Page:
5 Oct 2017 Barcelona - The MareNostrum supercomputer, in the Barcelona Supercomputing Center, has allocated 20 million processor hours to make calculations for the project that has been awarded with the Nobel Prize for Physics. Since 2015, the LiGO project, awarded for having detected gravitational waves as predicted by Einstein, has been using the MareNostrum through Dr. Sascha Husa, Theoretical Physics Professor of the University of Illes Balears in Spain and member of the project.
In a video, Dr. Husa explains how he uses MareNostrum for his everyday work: "In my research, I am interested in the study of gravitational wave signals, which are created when two black holes collide; the most violent events in the universe. My particular job is to solve equations and calculate, with very large calculations, what such collisions look like and what exactly are the signals that are given off. Experimentalists in the LiGO collaboration can compare my predictions with the data and find out which systems have created these signals, and for these calculations we have to use very large machines. My home machine is MareNostrum; I log into the machine almost every day and the importance of MareNostrum for our work is very easy to explain: without it we could not do the kind of work we do; we would have to change our direction of research."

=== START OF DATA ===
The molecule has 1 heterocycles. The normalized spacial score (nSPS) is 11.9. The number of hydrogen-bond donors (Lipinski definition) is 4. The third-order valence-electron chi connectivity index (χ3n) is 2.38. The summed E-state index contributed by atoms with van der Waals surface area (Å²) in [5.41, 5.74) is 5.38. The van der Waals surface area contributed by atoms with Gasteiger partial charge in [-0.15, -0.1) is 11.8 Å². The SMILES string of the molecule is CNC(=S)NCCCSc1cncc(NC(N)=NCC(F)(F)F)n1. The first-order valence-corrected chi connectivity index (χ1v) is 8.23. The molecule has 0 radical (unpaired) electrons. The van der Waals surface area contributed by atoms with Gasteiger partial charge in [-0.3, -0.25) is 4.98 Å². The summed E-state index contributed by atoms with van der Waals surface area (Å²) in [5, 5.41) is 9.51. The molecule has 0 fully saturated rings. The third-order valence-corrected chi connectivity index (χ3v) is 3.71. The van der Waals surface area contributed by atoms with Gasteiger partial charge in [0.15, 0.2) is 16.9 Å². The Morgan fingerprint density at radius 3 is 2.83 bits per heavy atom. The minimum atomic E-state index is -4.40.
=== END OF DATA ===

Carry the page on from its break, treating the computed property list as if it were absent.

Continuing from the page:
Dr. Husa and his team access MareNostrum through different calls which are opened periodically by the European network PRACE - Partnership for Advanced Computing in Europe, to grant access to the most powerful supercomputers in the European Union to European researchers at the service of science. The access to these machines is calculated in "processor hours", also known as "calculation hours".